Thus the reality of Jesus Christ is that God Himself in person is actively present in the flesh. God Himself in person is the Subject of a real human being and acting. And just because God is the Subject of it, this being and acting are real. They are a genuinely and truly human being and acting. Jesus Christ is not a demigod. He is not an angel. Nor is He an ideal man. He is a man as we are, equal to us as a creature, as a human individual, but also equal to us in the state and condition into which our disobedience has brought us. And in being what we are He is God’s Word. Thus as one of us, yet the one of us who is Himself God’s Word in person. He represents God to us and He represents us to God. In this way He is God’s revelation to us and our reconciliation with God (151).
Third, that...the Word became flesh, and though sinless, still inhabited that flesh which is subject to the judgment and wrath of God:
So far we have looked upon σάρξ [flesh] as a description of neutral human nature. This fact, too, that the Word became flesh, we have had to establish in its generality. But what the New Testament calls σάρξ [flesh] includes not only the concept of man in general but also, assuming and including this general concept, the narrower concept of the man who is liable to the judgment and verdict of God, who having become incapable of knowing and loving God must incur the wrath of God, whose existence has become one exposed to death because he has sinned against God. Flesh is the concrete form of human nature marked by Adam’s fall, the concrete form of that entire world which, when seen in the light of Christ’s death on the cross, must be regarded as the old world already past and gone, the form of the destroyed nature and existence of man as they have to be reconciled with God (151)
The Word is not only the eternal Word of God but “flesh” as well, i.e., all that we are and exactly like us even in our opposition to Him. It is because of this that He makes contact with us and is accessible for us. In this way, and only in this way, is He God’s  revelation to us. He would not be revelation if He were not man. And He would not be man if He were not “flesh” in this definite sense. That the Word became “flesh” in this definite sense, this consummation of God’s condescension, this inconceivability which is greater than the inconceivability of the divine majesty and the inconceivability of human darkness put together: this is the revelation of the Word of God (151-152).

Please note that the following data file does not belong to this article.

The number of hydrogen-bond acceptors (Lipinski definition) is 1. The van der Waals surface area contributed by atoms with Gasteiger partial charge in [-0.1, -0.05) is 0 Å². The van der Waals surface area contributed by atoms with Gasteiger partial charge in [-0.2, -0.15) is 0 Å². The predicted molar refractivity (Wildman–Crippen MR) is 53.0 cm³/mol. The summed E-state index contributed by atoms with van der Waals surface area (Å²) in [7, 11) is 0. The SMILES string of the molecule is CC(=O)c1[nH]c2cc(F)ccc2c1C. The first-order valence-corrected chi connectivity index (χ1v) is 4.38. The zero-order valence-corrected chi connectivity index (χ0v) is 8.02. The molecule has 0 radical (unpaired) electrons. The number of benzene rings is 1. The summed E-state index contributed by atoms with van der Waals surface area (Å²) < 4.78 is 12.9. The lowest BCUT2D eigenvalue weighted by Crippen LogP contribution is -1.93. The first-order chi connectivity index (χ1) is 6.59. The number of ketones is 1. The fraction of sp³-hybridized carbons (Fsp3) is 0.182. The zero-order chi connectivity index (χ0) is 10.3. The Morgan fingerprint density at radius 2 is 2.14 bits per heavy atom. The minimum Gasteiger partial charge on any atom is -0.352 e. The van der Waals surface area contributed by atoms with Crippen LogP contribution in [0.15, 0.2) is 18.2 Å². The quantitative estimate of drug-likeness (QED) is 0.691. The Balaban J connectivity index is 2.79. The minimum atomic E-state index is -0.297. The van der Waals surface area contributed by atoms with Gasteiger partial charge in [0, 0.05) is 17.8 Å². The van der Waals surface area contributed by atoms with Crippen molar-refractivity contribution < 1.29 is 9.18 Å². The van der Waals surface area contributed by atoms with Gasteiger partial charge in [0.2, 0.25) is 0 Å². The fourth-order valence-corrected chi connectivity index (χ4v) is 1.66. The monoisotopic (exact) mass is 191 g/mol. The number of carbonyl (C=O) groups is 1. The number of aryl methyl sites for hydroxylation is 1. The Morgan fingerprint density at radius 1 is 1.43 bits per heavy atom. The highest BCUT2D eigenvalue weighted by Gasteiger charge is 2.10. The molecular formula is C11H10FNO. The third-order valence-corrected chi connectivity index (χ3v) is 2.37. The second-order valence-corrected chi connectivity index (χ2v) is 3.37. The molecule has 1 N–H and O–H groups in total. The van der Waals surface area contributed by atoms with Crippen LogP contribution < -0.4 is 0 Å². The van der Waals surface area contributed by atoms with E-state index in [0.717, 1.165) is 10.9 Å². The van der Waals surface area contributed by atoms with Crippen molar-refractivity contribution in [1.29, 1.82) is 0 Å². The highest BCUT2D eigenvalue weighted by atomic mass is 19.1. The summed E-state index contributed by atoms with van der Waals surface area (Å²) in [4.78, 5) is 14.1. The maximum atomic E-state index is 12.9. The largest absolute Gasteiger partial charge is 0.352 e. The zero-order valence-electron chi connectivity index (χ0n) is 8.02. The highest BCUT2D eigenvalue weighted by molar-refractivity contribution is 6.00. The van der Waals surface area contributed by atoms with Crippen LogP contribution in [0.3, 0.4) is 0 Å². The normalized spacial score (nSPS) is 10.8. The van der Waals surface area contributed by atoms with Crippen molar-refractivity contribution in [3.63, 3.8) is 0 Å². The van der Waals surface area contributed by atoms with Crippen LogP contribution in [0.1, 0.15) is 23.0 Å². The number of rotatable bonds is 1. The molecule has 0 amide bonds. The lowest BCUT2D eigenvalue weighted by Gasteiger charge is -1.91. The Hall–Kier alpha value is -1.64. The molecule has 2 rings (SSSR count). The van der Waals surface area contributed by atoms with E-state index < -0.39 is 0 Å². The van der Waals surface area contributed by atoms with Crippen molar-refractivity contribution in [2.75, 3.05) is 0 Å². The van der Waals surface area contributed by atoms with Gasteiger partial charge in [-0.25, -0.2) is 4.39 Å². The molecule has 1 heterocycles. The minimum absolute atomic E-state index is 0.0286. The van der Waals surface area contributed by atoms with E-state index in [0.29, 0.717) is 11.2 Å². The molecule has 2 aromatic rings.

Fourth, that...the Word is flesh in a way different than a way that will sinlessly, and ultimately, save us:
In becoming the same as we are, the Son of God is the same in quite a different way from us; in other words, in our human being what we do is omitted, and what we omit is done. This Man would not be God’s revelation to us, God’s reconciliation with us, if He were not, as true Man, the true, unchangeable, perfect God Himself. He is the true God because and so far as it has pleased the true God to adopt the true being of man. But this is the expression of a claim upon this being, a sanctification and blessing of this being, which excludes sin. In it God Himself is the Subject. How can God sin deny Himself to Himself, be against Himself as God, want to be a god and so fall away from Himself in the way in which our sin is against Him, in which it happens from the very first and continually in the event of our existence? True, the Word assumes our human existence, assumes flesh, i.e.. He exists in the state and position, amid the conditions, under the curse and punishment of sinful man. He exists in the place where we are, in all the remoteness not merely of the creature from the Creator, but of the sinful creature from the Holy Creator. Otherwise His action would not be a revealing, a reconciling action. He would always be for us an alien word. He would not find us or touch us. For we live in that remoteness. But it is He, the Word of God, who assumes our human existence, assumes our flesh, exists in the place where we exist. Otherwise His action would again not be a revealing, a reconciling action. Otherwise He would bring us nothing new. He would not help us. He would leave us in the remoteness. Therefore in our state and condition He does not do what underlies and produces that state and condition, or what  we in that state and condition continually do. Our unholy human existence, assumed and adopted by the Word of God, is a hallowed and therefore a sinless human existence; in our unholy human existence the eternal Word draws near to us. In the hallowing of our unholy human existence He draws supremely and helpfully near to us (155-156).